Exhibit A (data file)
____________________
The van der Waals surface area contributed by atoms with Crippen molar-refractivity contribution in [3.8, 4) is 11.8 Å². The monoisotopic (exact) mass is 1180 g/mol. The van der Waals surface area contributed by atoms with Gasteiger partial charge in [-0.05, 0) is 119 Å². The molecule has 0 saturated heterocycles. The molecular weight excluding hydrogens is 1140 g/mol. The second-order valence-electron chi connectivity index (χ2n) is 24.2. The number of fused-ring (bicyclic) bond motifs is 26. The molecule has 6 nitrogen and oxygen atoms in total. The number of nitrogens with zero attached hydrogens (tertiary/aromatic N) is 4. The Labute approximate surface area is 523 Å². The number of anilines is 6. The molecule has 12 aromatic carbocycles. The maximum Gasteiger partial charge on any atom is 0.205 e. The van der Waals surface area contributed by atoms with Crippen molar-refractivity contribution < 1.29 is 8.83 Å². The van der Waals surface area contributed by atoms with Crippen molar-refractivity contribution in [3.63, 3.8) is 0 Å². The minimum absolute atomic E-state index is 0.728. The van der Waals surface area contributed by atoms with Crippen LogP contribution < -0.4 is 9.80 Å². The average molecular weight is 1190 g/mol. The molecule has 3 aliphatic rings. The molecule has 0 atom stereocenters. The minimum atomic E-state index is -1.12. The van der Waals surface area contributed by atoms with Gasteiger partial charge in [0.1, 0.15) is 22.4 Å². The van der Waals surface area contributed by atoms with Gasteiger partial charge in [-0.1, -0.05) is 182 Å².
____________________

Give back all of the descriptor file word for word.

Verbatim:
The van der Waals surface area contributed by atoms with Crippen molar-refractivity contribution in [3.8, 4) is 11.8 Å². The monoisotopic (exact) mass is 1180 g/mol. The van der Waals surface area contributed by atoms with Gasteiger partial charge in [-0.05, 0) is 119 Å². The molecule has 0 saturated heterocycles. The molecular weight excluding hydrogens is 1140 g/mol. The second-order valence-electron chi connectivity index (χ2n) is 24.2. The number of fused-ring (bicyclic) bond motifs is 26. The molecule has 6 nitrogen and oxygen atoms in total. The number of nitrogens with zero attached hydrogens (tertiary/aromatic N) is 4. The Labute approximate surface area is 523 Å². The number of anilines is 6. The molecule has 12 aromatic carbocycles. The maximum Gasteiger partial charge on any atom is 0.205 e. The van der Waals surface area contributed by atoms with Crippen molar-refractivity contribution < 1.29 is 8.83 Å². The van der Waals surface area contributed by atoms with Crippen molar-refractivity contribution in [3.63, 3.8) is 0 Å². The minimum absolute atomic E-state index is 0.728. The van der Waals surface area contributed by atoms with Crippen LogP contribution < -0.4 is 9.80 Å². The average molecular weight is 1190 g/mol. The molecule has 3 aliphatic rings. The molecule has 0 atom stereocenters. The minimum atomic E-state index is -1.12. The van der Waals surface area contributed by atoms with Gasteiger partial charge in [0.1, 0.15) is 22.4 Å². The van der Waals surface area contributed by atoms with Gasteiger partial charge in [-0.1, -0.05) is 182 Å².